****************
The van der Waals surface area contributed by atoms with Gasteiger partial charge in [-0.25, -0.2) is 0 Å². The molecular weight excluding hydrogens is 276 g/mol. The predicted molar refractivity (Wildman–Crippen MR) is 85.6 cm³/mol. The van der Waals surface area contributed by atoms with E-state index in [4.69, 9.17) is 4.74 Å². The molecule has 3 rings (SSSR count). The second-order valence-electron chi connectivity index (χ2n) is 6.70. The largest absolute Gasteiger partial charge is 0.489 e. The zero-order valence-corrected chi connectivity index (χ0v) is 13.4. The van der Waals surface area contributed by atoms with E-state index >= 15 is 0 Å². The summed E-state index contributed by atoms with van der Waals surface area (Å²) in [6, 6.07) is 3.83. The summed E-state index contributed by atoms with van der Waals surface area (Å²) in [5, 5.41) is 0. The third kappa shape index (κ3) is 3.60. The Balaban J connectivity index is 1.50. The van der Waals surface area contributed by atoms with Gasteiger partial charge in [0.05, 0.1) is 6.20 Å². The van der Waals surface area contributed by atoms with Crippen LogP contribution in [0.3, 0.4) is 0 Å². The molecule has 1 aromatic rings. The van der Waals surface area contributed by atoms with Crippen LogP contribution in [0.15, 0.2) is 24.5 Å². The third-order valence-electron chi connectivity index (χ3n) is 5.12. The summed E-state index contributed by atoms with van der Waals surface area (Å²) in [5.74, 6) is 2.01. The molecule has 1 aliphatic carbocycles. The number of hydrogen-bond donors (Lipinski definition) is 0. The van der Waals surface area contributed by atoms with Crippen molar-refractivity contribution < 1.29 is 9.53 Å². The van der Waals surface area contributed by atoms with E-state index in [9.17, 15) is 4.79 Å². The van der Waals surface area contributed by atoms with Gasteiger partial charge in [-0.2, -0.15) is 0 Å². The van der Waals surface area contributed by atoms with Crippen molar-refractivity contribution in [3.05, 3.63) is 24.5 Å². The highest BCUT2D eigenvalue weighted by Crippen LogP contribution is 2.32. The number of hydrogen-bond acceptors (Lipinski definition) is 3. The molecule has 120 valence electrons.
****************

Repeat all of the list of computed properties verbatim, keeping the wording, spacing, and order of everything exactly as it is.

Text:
The van der Waals surface area contributed by atoms with Gasteiger partial charge in [-0.25, -0.2) is 0 Å². The molecular weight excluding hydrogens is 276 g/mol. The predicted molar refractivity (Wildman–Crippen MR) is 85.6 cm³/mol. The van der Waals surface area contributed by atoms with E-state index in [4.69, 9.17) is 4.74 Å². The molecule has 3 rings (SSSR count). The second-order valence-electron chi connectivity index (χ2n) is 6.70. The largest absolute Gasteiger partial charge is 0.489 e. The zero-order valence-corrected chi connectivity index (χ0v) is 13.4. The van der Waals surface area contributed by atoms with E-state index >= 15 is 0 Å². The summed E-state index contributed by atoms with van der Waals surface area (Å²) in [6, 6.07) is 3.83. The summed E-state index contributed by atoms with van der Waals surface area (Å²) in [5, 5.41) is 0. The third kappa shape index (κ3) is 3.60. The Balaban J connectivity index is 1.50. The van der Waals surface area contributed by atoms with Gasteiger partial charge in [0.05, 0.1) is 6.20 Å². The van der Waals surface area contributed by atoms with Crippen LogP contribution in [0.3, 0.4) is 0 Å². The molecule has 1 aromatic rings. The van der Waals surface area contributed by atoms with Crippen LogP contribution in [0.15, 0.2) is 24.5 Å². The third-order valence-electron chi connectivity index (χ3n) is 5.12. The summed E-state index contributed by atoms with van der Waals surface area (Å²) in [5.74, 6) is 2.01. The molecule has 1 aliphatic carbocycles. The number of hydrogen-bond donors (Lipinski definition) is 0. The van der Waals surface area contributed by atoms with Crippen molar-refractivity contribution < 1.29 is 9.53 Å². The van der Waals surface area contributed by atoms with E-state index in [9.17, 15) is 4.79 Å². The van der Waals surface area contributed by atoms with Gasteiger partial charge in [-0.2, -0.15) is 0 Å². The van der Waals surface area contributed by atoms with Crippen molar-refractivity contribution in [3.05, 3.63) is 24.5 Å². The highest BCUT2D eigenvalue weighted by Crippen LogP contribution is 2.32. The number of hydrogen-bond acceptors (Lipinski definition) is 3. The molecule has 120 valence electrons.